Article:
- Title: DR CONGO: Smaller relative of giraffe under threat in eastern DR Congo
- Date: 12th June 2008
- Summary: (SOUNDBITE) (French) VILLAGE CHIEF, CONGOTURU BARUTI, SAYING: "I have children but they are no longer in school. We have riches in the forest, what do I do when I am so poor? I have the riches in the forest, but what do I do?"
- Embargoed: 27th June 2008 13:00
- Topics: Environment / Natural World
- Reuters ID: LVAK87XRUL42SI8ZYIRYRG7YM6N
- Story Text: Conservationists in eastern DRC struggle with insecurity, human population growth, poaching and look for ways to protect the okapi which is a rare type of giraffe.
The Okapi Wildlife Reserve is located in the Ituri rainforest of the Eastern Democratic Republic of Congo. The reserve encompasses about 14,000 square kilometers, which is about a fifth of the rainforest's area.
The game reserve is a UNESCO World Heritage Site and home to the Okapi, a shorter relative of the giraffe. Okapis look like a cross between giraffes, horses and zebras. They are described by conservationists as shy, reclusive creatures. There are only about 30,000 Okapis left in the wild. 5,000 of them can be found in this reserve.
The Congolese Institute for Nature Conservation with the support of the American NGO Gilman International Conservation and the Wildlife Conservation Society manages the reserve.
14 Okapis are in kept in enclosures here. They are the main attraction for visitors.
"It is a type of publicity, because when one someone can get so close to the Okapi, they won't quickly forget the experience," said Rosmarie Ruf the director of the Gilman International Conservation group's Okapi operation.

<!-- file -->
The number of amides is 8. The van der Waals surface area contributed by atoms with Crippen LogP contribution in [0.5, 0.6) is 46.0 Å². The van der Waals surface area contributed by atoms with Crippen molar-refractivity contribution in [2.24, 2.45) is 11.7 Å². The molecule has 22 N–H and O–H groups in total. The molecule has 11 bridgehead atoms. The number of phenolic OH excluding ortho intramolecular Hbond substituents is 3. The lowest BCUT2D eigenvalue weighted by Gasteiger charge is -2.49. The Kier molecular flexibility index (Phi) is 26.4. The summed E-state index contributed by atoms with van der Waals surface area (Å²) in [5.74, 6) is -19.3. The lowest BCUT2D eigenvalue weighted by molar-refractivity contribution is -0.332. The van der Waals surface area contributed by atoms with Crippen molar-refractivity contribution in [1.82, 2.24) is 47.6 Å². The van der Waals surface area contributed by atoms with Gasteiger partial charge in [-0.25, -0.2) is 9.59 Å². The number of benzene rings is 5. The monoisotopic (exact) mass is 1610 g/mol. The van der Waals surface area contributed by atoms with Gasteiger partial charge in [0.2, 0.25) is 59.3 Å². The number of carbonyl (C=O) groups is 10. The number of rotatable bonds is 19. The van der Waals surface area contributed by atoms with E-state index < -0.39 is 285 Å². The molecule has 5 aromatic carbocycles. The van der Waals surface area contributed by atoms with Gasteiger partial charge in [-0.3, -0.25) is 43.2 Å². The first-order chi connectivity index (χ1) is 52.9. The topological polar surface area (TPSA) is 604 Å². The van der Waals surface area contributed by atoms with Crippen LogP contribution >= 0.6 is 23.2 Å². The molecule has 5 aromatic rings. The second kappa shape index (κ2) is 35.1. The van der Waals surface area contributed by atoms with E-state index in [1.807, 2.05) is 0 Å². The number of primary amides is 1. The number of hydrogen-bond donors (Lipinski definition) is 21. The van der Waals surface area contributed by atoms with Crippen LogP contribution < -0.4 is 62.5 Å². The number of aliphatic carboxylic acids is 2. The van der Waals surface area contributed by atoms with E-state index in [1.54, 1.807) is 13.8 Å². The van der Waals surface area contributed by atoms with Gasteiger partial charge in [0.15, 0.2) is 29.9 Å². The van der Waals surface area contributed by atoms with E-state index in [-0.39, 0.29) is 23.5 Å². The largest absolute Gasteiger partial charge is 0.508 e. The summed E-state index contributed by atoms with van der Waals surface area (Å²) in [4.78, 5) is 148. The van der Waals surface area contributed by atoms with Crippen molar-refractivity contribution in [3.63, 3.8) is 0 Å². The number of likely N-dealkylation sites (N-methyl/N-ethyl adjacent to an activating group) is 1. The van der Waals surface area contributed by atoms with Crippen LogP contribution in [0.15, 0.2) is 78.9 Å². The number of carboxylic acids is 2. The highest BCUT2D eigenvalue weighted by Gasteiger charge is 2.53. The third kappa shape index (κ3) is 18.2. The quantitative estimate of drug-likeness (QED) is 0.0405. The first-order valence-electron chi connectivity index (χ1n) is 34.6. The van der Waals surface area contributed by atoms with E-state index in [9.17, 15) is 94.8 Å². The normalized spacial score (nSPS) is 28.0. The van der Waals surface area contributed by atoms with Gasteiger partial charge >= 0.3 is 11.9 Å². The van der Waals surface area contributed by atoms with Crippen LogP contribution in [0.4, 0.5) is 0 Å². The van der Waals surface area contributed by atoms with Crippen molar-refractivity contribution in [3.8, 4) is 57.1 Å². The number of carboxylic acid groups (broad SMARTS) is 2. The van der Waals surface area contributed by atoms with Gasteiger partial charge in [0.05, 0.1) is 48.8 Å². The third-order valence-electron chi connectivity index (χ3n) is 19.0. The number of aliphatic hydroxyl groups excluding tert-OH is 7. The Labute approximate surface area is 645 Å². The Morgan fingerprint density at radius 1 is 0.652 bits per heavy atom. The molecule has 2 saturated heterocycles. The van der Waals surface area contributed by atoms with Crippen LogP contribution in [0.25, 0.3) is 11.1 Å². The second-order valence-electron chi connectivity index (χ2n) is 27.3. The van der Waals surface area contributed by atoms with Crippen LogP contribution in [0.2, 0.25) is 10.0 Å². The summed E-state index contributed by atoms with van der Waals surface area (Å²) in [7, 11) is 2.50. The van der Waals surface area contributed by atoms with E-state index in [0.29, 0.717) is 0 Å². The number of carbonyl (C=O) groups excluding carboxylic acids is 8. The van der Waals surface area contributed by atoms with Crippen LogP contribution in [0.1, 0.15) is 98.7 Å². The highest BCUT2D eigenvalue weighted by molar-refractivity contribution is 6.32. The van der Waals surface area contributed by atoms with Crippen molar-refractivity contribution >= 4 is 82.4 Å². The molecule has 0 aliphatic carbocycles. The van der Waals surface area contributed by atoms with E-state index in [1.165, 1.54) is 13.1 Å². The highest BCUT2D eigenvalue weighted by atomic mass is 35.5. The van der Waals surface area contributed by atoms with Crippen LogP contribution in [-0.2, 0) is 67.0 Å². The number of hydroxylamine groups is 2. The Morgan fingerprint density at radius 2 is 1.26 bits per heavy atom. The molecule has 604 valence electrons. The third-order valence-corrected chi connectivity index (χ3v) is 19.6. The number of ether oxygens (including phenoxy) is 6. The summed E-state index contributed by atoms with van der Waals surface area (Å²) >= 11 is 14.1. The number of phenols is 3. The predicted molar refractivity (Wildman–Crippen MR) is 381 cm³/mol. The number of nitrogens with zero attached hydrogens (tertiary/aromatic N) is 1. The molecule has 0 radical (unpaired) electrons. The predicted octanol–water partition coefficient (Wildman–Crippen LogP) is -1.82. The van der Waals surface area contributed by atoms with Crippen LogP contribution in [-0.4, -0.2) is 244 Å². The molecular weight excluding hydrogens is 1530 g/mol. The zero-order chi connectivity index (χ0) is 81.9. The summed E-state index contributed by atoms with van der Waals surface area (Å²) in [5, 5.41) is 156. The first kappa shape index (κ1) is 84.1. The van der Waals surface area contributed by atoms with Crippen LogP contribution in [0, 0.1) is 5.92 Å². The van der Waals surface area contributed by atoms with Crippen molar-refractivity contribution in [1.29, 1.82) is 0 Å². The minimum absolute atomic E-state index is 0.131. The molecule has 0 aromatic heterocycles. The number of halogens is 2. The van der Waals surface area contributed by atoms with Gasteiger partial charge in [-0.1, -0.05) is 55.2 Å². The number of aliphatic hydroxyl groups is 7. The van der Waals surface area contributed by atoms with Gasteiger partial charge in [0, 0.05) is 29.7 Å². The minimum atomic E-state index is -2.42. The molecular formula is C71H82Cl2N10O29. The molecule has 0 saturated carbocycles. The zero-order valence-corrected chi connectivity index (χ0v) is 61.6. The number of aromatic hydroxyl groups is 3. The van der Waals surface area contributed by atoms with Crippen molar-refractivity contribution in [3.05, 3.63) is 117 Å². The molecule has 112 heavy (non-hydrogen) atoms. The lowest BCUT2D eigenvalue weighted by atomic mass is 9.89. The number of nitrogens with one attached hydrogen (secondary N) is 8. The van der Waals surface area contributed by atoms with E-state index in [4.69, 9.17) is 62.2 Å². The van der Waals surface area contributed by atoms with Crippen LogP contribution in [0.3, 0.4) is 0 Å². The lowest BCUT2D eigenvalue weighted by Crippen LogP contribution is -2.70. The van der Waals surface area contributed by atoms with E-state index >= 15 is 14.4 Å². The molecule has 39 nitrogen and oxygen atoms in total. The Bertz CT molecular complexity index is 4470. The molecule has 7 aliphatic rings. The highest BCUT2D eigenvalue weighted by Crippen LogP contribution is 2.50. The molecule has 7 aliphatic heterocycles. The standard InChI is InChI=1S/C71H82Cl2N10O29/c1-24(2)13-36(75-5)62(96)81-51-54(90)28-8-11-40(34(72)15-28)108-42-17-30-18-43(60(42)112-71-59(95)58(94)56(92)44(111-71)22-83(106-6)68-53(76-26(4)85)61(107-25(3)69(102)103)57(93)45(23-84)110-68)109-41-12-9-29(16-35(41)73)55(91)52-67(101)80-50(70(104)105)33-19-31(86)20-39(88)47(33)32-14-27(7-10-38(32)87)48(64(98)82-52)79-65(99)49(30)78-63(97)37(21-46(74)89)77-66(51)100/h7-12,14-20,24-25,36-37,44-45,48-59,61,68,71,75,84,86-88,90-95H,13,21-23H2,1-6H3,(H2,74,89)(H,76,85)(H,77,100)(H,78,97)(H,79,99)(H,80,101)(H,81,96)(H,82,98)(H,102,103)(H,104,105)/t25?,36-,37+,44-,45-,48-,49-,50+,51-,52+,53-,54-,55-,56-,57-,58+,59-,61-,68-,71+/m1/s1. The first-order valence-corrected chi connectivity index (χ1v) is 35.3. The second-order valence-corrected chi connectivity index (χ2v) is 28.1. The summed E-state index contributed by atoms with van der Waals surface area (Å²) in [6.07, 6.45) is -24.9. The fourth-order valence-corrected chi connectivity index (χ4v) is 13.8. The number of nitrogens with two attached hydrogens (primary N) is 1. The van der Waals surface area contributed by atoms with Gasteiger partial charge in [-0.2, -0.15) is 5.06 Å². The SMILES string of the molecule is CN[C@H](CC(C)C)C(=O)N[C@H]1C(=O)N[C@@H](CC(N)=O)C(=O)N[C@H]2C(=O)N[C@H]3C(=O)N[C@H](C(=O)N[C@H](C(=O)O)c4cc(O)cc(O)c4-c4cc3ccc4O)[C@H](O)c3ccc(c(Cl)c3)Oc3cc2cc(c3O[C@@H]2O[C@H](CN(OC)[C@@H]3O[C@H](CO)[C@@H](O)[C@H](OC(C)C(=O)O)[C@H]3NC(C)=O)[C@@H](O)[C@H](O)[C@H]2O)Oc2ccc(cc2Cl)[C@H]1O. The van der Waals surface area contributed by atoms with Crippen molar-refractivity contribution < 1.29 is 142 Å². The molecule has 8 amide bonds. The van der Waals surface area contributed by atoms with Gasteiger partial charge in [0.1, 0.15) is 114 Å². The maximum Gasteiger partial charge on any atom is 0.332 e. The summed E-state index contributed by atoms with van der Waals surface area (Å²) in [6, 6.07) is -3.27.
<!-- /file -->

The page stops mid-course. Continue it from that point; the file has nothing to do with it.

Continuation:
30,000 people live within the reserve's boundaries. Conservationists say the area is under threat from deforestation caused by slash and burn agriculture, illicit wood exploitation, gold mining and poaching for the sale of bush meat.
To help solve some of these problems, the reserve has created agricultural zones and distributes seeds to farmers to reduce the impact of deforestation.
However, people from the surrounding villages say they do not see the benefits of the conservation projects, inspite of the reserve's educational outreach programs. Many people here are frustrated by the restrictions placed on their traditional hunting practices.
"I have children but they are no longer in school. We have riches in the forest, what do I do when I am so poor? I have the riches in the forest, but what do I do?" said Congoturu Baruti, a village chief.
Infrastructure, the local economy, and security in the eastern region of DRC have been adversely affected by the country's civil war and fighting between various militias.
But in January this year, 20 rebel and militia groups signed a peace deal with Congo's government. Now over 100 Congolese and international visitors come here every month.
"We were always told in our geography courses 'Okapi, Okapi', but we've never seen it in real life, now I am very happy to see the Okapi in this park," said Ebongo Mololia, a Congolese law student.
The reserve, a biodiversity hotspot, is also home to approximately 4000 elephants, 2000 leopards, 13 primate species, three species of crocodiles and other animals, birds and insects.
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